The UN Security Council is set on Thursday to open the door to an easing of the arms embargo on the Central African Republic, five years after the country stood on the verge of genocide.
The government in Bangui has repeatedly called for the restrictions to be lifted to allow arms supplies to shore up its security forces fighting militias that control much of the strife-scarred country.
The council will vote on a French-drafted resolution that calls for a review of the arms embargo by September if the Bangui government meets benchmarks in managing weapons, disarming militias and reforming its security sector, according to the text seen by AFP on Wednesday.
The draft resolution would renew the embargo until January 2020 but open the door to a partial lifting that would allow the government to purchase weapons without seeking approval from the UN sanctions committee.
UN Secretary-General Antonio Guterres will submit a report by the end of July on whether the government has met the benchmarks after Bangui presents its own findings by June 30.
Diplomats said Wednesday they expect the measure to be adopted.
"We think it's a good idea to have a review of the embargo," Russian Ambassador Vassily Nebenzia told AFP.
Russia has stepped up its presence in the Central African Republic, offering training to troops and brokering peace talks with militias, sparking tensions with France, the former colonial power.
The UN arms embargo was imposed in 2013 when the country descended into bloodletting after President Francois Bozize, a Christian, was overthrown by mainly Muslim Seleka rebels.
Addressing appeals from the Bangui government, the UN sanctions committee has granted exemptions to allow shipments of weapons from France, Russia, China, the United States and Belgium to the poorly-equipped army.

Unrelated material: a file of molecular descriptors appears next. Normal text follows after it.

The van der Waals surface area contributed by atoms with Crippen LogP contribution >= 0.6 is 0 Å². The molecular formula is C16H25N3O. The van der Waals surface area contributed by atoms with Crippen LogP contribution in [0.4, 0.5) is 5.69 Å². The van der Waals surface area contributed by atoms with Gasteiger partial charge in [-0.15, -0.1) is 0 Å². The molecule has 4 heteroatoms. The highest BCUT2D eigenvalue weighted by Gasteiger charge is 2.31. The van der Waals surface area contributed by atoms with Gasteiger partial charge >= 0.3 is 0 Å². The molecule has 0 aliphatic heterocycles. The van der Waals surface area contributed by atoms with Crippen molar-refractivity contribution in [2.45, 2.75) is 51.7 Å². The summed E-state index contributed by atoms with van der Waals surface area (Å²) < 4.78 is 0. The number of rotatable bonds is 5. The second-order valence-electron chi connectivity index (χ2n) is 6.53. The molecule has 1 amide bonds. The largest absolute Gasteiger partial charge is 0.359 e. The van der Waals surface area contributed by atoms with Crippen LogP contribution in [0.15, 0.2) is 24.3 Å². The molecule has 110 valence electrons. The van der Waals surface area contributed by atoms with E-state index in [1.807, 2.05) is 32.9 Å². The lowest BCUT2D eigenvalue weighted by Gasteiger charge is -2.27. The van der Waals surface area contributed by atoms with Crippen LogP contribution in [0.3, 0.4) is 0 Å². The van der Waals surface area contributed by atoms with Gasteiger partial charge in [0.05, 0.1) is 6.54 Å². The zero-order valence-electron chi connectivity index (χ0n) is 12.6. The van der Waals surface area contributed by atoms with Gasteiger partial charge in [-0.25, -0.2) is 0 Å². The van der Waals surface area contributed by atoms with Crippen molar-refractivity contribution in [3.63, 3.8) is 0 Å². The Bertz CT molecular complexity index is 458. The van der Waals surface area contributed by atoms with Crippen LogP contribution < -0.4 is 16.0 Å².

Thousands of people have been killed during the violence in the Central African Republic, one of Africa's poorest countries. A quarter of its 4.5 million people have fled their homes because of the violence.
At the height of the bloodshed in 2013, France warned that the country was on the verge of a genocide with reports of atrocities committed by roaming militias.
In 2017, a similar warning came from then-UN aid chief Stephen O'Brien.
The vote at the council comes as the latest round of peace talks between the government and armed militias stumbled in Khartoum over demands for an amnesty for rebel commanders.
The Sudan-hosted talks which opened last week are expected to continue for up to three weeks.
The draft resolution also renews the mandate of a panel of experts who reported to the council last month that fighters of the former Seleka alliance had received fresh weapons supplies from traffickers in Sudan.
The militia groups are re-arming to counter the deployment of the newly-trained and equipped government troops to their areas of influence, the panel's report said.
Troops trained by Russia and the European Union are backed by the 13,000-strong UN mission in CAR, which supports the government of President Faustin-Archange Touadera.